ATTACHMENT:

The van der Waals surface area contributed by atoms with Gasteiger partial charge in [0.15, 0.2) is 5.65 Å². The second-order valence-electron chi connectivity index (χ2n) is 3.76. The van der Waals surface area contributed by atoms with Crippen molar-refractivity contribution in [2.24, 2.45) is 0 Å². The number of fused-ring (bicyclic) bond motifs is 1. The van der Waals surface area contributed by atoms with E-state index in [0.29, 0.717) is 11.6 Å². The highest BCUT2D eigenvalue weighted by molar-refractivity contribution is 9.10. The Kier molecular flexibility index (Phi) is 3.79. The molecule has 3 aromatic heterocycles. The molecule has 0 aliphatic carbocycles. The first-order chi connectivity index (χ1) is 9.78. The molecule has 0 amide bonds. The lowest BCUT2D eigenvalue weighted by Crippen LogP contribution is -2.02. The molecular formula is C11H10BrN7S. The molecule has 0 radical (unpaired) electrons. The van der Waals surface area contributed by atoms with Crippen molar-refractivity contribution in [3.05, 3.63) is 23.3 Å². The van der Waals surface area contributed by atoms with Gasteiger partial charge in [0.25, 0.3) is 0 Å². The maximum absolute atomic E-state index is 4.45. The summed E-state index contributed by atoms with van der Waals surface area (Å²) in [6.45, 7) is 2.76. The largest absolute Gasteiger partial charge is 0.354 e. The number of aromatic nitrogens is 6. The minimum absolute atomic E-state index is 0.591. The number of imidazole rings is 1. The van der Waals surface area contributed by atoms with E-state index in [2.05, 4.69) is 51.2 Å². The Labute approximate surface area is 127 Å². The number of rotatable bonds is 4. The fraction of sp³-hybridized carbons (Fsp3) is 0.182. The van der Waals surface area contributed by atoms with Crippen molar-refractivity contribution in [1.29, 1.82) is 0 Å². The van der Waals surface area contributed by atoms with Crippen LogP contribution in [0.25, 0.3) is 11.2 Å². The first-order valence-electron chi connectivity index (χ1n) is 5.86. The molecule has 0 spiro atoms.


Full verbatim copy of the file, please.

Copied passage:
The van der Waals surface area contributed by atoms with Gasteiger partial charge in [0.15, 0.2) is 5.65 Å². The second-order valence-electron chi connectivity index (χ2n) is 3.76. The van der Waals surface area contributed by atoms with Crippen molar-refractivity contribution in [2.24, 2.45) is 0 Å². The number of fused-ring (bicyclic) bond motifs is 1. The van der Waals surface area contributed by atoms with E-state index in [0.29, 0.717) is 11.6 Å². The highest BCUT2D eigenvalue weighted by molar-refractivity contribution is 9.10. The Kier molecular flexibility index (Phi) is 3.79. The molecule has 3 aromatic heterocycles. The molecule has 0 aliphatic carbocycles. The first-order chi connectivity index (χ1) is 9.78. The molecule has 0 amide bonds. The lowest BCUT2D eigenvalue weighted by Crippen LogP contribution is -2.02. The molecular formula is C11H10BrN7S. The molecule has 0 radical (unpaired) electrons. The van der Waals surface area contributed by atoms with Crippen molar-refractivity contribution in [3.05, 3.63) is 23.3 Å². The van der Waals surface area contributed by atoms with Gasteiger partial charge in [0.25, 0.3) is 0 Å². The maximum absolute atomic E-state index is 4.45. The summed E-state index contributed by atoms with van der Waals surface area (Å²) in [6.45, 7) is 2.76. The largest absolute Gasteiger partial charge is 0.354 e. The number of aromatic nitrogens is 6. The minimum absolute atomic E-state index is 0.591. The number of imidazole rings is 1. The van der Waals surface area contributed by atoms with E-state index in [2.05, 4.69) is 51.2 Å². The Labute approximate surface area is 127 Å². The number of rotatable bonds is 4. The fraction of sp³-hybridized carbons (Fsp3) is 0.182. The van der Waals surface area contributed by atoms with Crippen molar-refractivity contribution in [1.29, 1.82) is 0 Å². The van der Waals surface area contributed by atoms with Crippen LogP contribution in [0.25, 0.3) is 11.2 Å². The first-order valence-electron chi connectivity index (χ1n) is 5.86. The molecule has 0 spiro atoms.